Less than 2 weeks since his unexpected election victory, it is already becoming clear that one of the major problems Donald Trump is going to face is the established media’s hostility to everything he does.
A case in point is the way the media is misreporting his discussions aimed at setting up his new administration. There has been much talk about how this process has supposedly be chaotic, with much talk of a backlash against Trump for some of his appointments.
On the contrary my opinion is that the process has been going quite smoothly. Trump acted decisively and quickly to replace Christie with Pence as head of the transition team, rather than remove Christie too late when it was already obvious that he was not up to the job, whilst the appointments of Reince Priebus as Chief of Staff and Stephen Bannon as chief strategist seem to be carefully judged to balance the appointment of a seasoned political insider and professional manager (Priebus) against a loyal publicist and ideologue (Bannon), whilst his appointments of Michael Flynn as National Security Adviser, Jeff Sessions as Attorney General and Mike Pompeo as CIA chief bring in seasoned professionals who in the cases of Sessions and Pompeo should not have difficulty getting Senate confirmation.
The latter is important because the way Trump obtained the Presidency set him at odds with the Republican Party establishment, which means he has few obvious allies in the Senate. In order to ensure a smooth transition and to avoid embarrassing defeats in the Senate during the confirmation process, Trump has to win over the leading Republican Senators and the leaders of the Republican Party’s establishment.
That almost certainly explains Trump’s meetings with figures like Mitt Romney. Whilst it is possible that Trump is considering Romney for a cabinet post, it seems more likely that Trump met with Romney in order to buy Romney’s support by negotiating over jobs lower down the hierarchy for people Romney proposes.
Trump is almost certainly doing the same thing with other senior figures in the Republican leadership. In this way Trump can neutralise in advance opposition from the Republican Party establishment and in the Senate to his more senior appointments when they are announced, ensuring that they will have no difficulty getting confirmed by the Senate. With 4,000 appointments to make, Trump has any number of jobs he can negotiate over to buy support in this way.
In the meantime, whilst the process of winning over support for the more senior appointments is underway, Trump is filling key positions in the administration which do not require Senate confirmation – such as those of Priebus, Bannon and Flynn – with people close to his own views, and whom he feels he can trust.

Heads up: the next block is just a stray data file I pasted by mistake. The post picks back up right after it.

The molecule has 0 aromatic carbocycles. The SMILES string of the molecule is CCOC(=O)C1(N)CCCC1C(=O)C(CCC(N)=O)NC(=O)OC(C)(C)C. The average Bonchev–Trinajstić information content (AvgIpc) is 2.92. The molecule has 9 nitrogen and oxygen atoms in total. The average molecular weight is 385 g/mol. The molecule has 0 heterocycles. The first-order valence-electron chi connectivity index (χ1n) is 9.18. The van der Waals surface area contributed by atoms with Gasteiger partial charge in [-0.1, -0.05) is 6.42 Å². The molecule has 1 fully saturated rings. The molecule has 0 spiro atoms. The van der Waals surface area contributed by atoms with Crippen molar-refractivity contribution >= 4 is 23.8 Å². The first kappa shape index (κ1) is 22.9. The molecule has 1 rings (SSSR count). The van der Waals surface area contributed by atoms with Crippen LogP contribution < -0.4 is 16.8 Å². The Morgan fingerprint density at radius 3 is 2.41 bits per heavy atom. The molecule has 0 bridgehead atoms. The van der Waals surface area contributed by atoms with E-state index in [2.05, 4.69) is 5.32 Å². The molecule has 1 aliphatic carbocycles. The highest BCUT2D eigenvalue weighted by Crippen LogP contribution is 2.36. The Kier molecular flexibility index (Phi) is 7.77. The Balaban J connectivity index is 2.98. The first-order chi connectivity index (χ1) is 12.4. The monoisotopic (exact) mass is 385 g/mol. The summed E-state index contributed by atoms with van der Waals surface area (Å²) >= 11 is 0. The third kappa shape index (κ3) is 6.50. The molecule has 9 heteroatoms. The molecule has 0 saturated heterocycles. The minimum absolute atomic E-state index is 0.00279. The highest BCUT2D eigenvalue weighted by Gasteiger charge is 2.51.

This is very much the way a businessman and deal – maker works, and that of course is exactly what Trump is. In other words Trump is acting exactly as someone of his background and personality would be expected to act.
What this means is that Trump will finally name whoever he intends to appoint Secretary of State – the post that is attracting the most speculation – only once he is confident that he has fixed things sufficiently in the Senate so that whoever he nominates is going to be confirmed. In the meantime it is in his interests to keep this information to himself.
Again this approach – fixing things in advance and playing with his cards close to his chest – is very much how Trump the businessman and deal – maker can be expected to behave. As it happens I suspect that Trump already has in mind the person he wants as Secretary of State. Whether this is the person he will eventually nominate will however depend on how well his deal making goes.
I would add that though Trump’s conduct of the transition is very much in the style of a businessman, the use of patronage to build a winning coalition is an entirely traditional part of the style of US government. Past Presidents who were extremely skilled at it included Franklin Roosevelt, Lyndon Johnson and Ronald Reagan. It is those Presidents who do not have a good feel for how to use patronage effectively that struggle in the US to get things done.
As it is Trump has apparently already made more appointments than Obama did at this point in his transition, and there is certainly no warrant for talking about a chaotic and disorganised transition, such as Bill Clinton’s was in 1992.
In saying all this I make no comment about the calibre of the people Trump is appointing. The criticisms of Bannon and Sessions for being racist seem to me overdone, and besides it is ultimately hardly surprising if a right wing President is appointing right wing people like Bannon and Sessions to positions close to him. As for Michael Flynn, it seems to me that many of the attacks on him are more the product of his known opposition to the Obama administration’s Syrian policy than any real judgement on his professional and managerial abilities. Ultimately however I simply don’t know enough about these people to be able to judge them fairly.
Regardless of how good or bad these people are, the fact is that Trump is forming his administration, and so far is doing it successfully. There is no warrant for talking about chaos when on the facts there is none.